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About Migraine

Migraine is a prevalent disabling neurological disease with attacks that can vary in intensity of pain and in associated symptoms, such as aura, nausea, photophobia and phonophobia1,2

 

Theories on the underlying cause of migraine have evolved with recent research and we now know more than ever about its pathophysiology. Regardless of the initial trigger of migraine, the headache is generally thought to involve the activation of the trigeminovascular system (TGVS), a catalyst for the release of vasoactive neuropeptides, such as calcitonin gene-related peptide (CGRP), that cause inflammation and vasodilation leading to head pain.3 Migraine aura has been attributed to cortical spreading depression (CSD), characterized by changes in blood flow and brain activity. Recent evidence also indicates that CSD plays a role in activation of the TGVS, leading to peripheral sensitization of the trigeminal nerve, followed by central sensitization.3

The role of CGRP

CGRP is a neuropeptide widely distributed in the nervous system, where it is thought to play a role in several processes, including vasodilation of cerebral and dural vessels, release of inflammatory mediators and transmission of nociceptive signals to the central nervous system.4,5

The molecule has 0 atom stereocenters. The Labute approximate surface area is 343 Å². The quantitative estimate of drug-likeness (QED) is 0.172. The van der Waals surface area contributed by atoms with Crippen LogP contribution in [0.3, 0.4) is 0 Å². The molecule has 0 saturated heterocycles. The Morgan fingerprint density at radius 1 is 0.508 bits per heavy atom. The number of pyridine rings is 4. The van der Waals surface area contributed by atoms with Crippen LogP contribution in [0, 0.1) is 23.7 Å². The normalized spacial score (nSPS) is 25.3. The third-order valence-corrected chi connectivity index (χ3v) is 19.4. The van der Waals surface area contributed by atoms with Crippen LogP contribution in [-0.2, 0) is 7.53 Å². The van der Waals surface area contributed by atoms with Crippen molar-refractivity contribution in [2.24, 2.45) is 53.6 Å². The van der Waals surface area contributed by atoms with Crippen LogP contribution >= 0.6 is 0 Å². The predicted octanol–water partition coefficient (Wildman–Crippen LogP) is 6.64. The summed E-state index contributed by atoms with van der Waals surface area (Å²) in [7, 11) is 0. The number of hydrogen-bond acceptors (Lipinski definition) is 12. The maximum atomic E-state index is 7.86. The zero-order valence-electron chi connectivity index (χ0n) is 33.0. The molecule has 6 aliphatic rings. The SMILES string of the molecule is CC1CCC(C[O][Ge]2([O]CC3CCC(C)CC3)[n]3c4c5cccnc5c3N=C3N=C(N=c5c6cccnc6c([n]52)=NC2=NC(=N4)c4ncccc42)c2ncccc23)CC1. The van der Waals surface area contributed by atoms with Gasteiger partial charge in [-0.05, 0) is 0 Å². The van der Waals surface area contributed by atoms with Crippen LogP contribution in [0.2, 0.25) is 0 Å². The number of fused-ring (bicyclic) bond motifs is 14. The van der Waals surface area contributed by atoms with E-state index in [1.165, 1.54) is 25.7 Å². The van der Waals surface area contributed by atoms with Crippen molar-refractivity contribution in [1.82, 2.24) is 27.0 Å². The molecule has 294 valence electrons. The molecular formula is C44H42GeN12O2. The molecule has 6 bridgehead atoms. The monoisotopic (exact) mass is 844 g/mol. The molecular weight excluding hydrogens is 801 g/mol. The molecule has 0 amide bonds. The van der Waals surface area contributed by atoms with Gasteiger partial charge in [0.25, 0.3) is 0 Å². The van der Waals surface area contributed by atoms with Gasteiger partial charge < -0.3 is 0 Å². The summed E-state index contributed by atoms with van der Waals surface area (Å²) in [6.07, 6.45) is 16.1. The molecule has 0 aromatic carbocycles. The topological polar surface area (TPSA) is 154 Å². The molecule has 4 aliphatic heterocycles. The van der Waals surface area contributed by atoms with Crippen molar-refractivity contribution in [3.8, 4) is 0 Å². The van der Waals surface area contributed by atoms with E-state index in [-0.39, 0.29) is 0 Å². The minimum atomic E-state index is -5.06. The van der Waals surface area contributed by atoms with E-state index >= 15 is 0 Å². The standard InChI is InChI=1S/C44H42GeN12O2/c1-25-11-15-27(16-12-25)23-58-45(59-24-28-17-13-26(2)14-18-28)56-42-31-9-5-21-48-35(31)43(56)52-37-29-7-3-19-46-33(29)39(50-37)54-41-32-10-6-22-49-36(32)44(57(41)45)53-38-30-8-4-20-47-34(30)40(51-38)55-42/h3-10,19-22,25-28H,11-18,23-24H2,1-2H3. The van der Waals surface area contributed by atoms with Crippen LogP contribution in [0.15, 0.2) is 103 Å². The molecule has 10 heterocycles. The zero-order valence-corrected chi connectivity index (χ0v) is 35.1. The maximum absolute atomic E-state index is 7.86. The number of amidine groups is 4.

Several lines of evidence support the role of CGRP in migraine Specifically:6,7

• In the absence of triggers or during treatment, it has been noted that CGRP levels remain low in migraine sufferers.

• Elevations in serum and salivary CGRP have been observed in both spontaneous migraine attack and nitric oxide-induced attack.

• Intravenous CGRP can induce a migraine attack in a matter of hours in people who have had previous migraines but this effect was not observed in people who do not suffer from migraine.

 

References

  1. World Health Organization. Neurological disorders: public health challenges. 2006; World Health Organization, Geneva, Switzerland 

  2. International Headache Society. The International Classification of Headache Disorders, 3rd edition. Cephalgia 2018; 38(1): 1–211 

  3. Gasparini CF et al. Studies on the pathophysiology and genetic basis of migraine. Current Genomics 2013; 14(5): 300–315

  4. Durham PL. Calcitonin gene-related peptide (CGRP) and migraine. Headache 2006; 46 (Suppl 1): S3–S8

  5. Durham PL, Vause CV. CGRP receptor antagonists in the treatment of migraine. CNS Drugs 2010; 24(7): 539–548

  6. Raddant AC, Russo AF. Calcitonin gene-related peptide in migraine: intersection of peripheral inflammation and central modulation. Expert Rev Mol Med 2011; 13: e36

  7. Kaiser EA, Russo AF. CGRP and migraine: could PACAP play a role too? Neuropeptides 2013; 47(6): 451–461